Tuesday, June 17, 2008

Lessons Learned 1 by ahmet k

ERP - Enterprise Resource Planning

Realtime, implement business processes according to 'best practices'. This may be problematic since we can't really know what is 'best'

One database, different modules connected. Integrated package, connecting different functions.

Industry spesific solutions: financial services, transportation etc..
Multiple language support
Can work in different currencies, multi-currency environments

Supply chain apps (out)
ERP (in)

3 tier system:
BASIS (spesifics)

Evolution: (From materils planning to manufacturing planning to ERP)

Big companies: SAP, Oracle, BAAN (Expensive, strong support)
Open Source: Compiere, OFBiz, WebERP (you can develop yourself, lack of support)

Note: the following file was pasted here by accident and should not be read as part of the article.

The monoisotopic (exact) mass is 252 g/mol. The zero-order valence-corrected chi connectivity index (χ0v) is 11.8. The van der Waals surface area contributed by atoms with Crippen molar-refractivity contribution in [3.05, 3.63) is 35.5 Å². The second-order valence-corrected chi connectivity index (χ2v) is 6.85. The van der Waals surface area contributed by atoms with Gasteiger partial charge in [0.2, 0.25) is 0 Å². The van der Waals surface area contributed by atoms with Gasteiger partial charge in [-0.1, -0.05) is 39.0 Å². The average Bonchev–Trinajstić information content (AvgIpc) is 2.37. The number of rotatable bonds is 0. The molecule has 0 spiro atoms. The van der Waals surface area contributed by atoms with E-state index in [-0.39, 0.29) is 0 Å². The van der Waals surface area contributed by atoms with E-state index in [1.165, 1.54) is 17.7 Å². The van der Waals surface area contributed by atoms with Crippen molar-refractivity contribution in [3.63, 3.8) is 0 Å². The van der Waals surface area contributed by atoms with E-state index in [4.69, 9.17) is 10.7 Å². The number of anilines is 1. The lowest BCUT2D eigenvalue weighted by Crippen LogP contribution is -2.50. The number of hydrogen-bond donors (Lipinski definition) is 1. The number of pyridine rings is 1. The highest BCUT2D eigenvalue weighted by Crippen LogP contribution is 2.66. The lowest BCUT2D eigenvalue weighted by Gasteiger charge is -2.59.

There are small companies (more flexible, cheap, limited) and web based ERP as well (cheap, less resources used, but security issues).
Businesses and ERP systems change in implementation. Both are problematic. Minimizing # of changes is a good idea.

Core Team:
-Someone who knows workflow/dept, Suppliers (maybe),
-Top management (Dept Directors/Managers),
-IT Managers (Project Manager probably)
-Champion (if additional resources are needed, this person should have the influence to get it, also motivates)

manager - consultant dipole is a basic building block of a project

Political model seems to explain best the decision process of implementation of ERP systems. Others are partially effective.

IT implementation failure: 70% - subjective (criteria are important)
1 - Does it Work? does it meet the requirements?
2- On budget?
3- On time?
4- Usable? Is there resistance to use?

Usually where there is change, there is resistance, and with the implementation of ERP systems, businesses change; hence there is resistance.

SAP Audit Trail: keep track of user actions

Data Warehouse:
3-D database, you know what you want

Data Mining:
Fun, can look at different patterns or try to see correlations. You want to find something valuable.

No comments: